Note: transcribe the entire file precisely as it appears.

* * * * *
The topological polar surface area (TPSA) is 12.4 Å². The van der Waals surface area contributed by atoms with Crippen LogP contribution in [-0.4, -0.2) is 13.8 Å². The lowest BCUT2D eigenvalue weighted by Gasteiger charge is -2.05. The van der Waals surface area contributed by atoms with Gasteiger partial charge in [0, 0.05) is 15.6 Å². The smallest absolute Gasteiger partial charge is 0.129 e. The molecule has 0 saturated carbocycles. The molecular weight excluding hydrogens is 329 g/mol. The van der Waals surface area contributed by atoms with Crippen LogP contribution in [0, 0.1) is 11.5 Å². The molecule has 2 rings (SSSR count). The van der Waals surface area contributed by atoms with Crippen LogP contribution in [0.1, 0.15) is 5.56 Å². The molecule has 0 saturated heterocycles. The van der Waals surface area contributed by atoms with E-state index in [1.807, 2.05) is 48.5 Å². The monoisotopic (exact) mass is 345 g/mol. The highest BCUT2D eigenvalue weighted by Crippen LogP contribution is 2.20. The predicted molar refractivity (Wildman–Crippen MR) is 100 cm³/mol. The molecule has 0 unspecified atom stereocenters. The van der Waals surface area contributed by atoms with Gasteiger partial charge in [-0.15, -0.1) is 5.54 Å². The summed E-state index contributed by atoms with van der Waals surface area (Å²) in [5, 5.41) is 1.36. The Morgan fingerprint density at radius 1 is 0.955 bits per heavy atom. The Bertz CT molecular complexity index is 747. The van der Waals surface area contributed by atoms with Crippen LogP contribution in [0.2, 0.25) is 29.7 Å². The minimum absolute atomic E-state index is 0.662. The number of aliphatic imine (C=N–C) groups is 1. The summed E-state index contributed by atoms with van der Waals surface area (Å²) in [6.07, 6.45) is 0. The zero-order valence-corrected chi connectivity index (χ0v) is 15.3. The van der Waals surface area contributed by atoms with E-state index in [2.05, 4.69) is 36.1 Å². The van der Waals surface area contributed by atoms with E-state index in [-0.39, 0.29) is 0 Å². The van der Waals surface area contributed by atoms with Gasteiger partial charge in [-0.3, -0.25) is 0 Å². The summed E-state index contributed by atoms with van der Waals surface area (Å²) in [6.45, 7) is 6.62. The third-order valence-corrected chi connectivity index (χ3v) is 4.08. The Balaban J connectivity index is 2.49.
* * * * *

The topological polar surface area (TPSA) is 12.4 Å². The van der Waals surface area contributed by atoms with Crippen LogP contribution in [-0.4, -0.2) is 13.8 Å². The lowest BCUT2D eigenvalue weighted by Gasteiger charge is -2.05. The van der Waals surface area contributed by atoms with Gasteiger partial charge in [0, 0.05) is 15.6 Å². The smallest absolute Gasteiger partial charge is 0.129 e. The molecule has 0 saturated carbocycles. The molecular weight excluding hydrogens is 329 g/mol. The van der Waals surface area contributed by atoms with Crippen LogP contribution in [0, 0.1) is 11.5 Å². The molecule has 2 rings (SSSR count). The van der Waals surface area contributed by atoms with Crippen LogP contribution in [0.1, 0.15) is 5.56 Å². The molecule has 0 saturated heterocycles. The van der Waals surface area contributed by atoms with E-state index in [1.807, 2.05) is 48.5 Å². The monoisotopic (exact) mass is 345 g/mol. The highest BCUT2D eigenvalue weighted by Crippen LogP contribution is 2.20. The predicted molar refractivity (Wildman–Crippen MR) is 100 cm³/mol. The molecule has 0 unspecified atom stereocenters. The van der Waals surface area contributed by atoms with Gasteiger partial charge in [-0.15, -0.1) is 5.54 Å². The summed E-state index contributed by atoms with van der Waals surface area (Å²) in [5, 5.41) is 1.36. The Morgan fingerprint density at radius 1 is 0.955 bits per heavy atom. The Bertz CT molecular complexity index is 747. The van der Waals surface area contributed by atoms with Crippen LogP contribution in [0.2, 0.25) is 29.7 Å². The minimum absolute atomic E-state index is 0.662. The number of aliphatic imine (C=N–C) groups is 1. The summed E-state index contributed by atoms with van der Waals surface area (Å²) in [6.07, 6.45) is 0. The zero-order valence-corrected chi connectivity index (χ0v) is 15.3. The van der Waals surface area contributed by atoms with E-state index in [2.05, 4.69) is 36.1 Å². The van der Waals surface area contributed by atoms with E-state index in [-0.39, 0.29) is 0 Å². The van der Waals surface area contributed by atoms with Gasteiger partial charge in [-0.3, -0.25) is 0 Å². The summed E-state index contributed by atoms with van der Waals surface area (Å²) in [6.45, 7) is 6.62. The third-order valence-corrected chi connectivity index (χ3v) is 4.08. The Balaban J connectivity index is 2.49.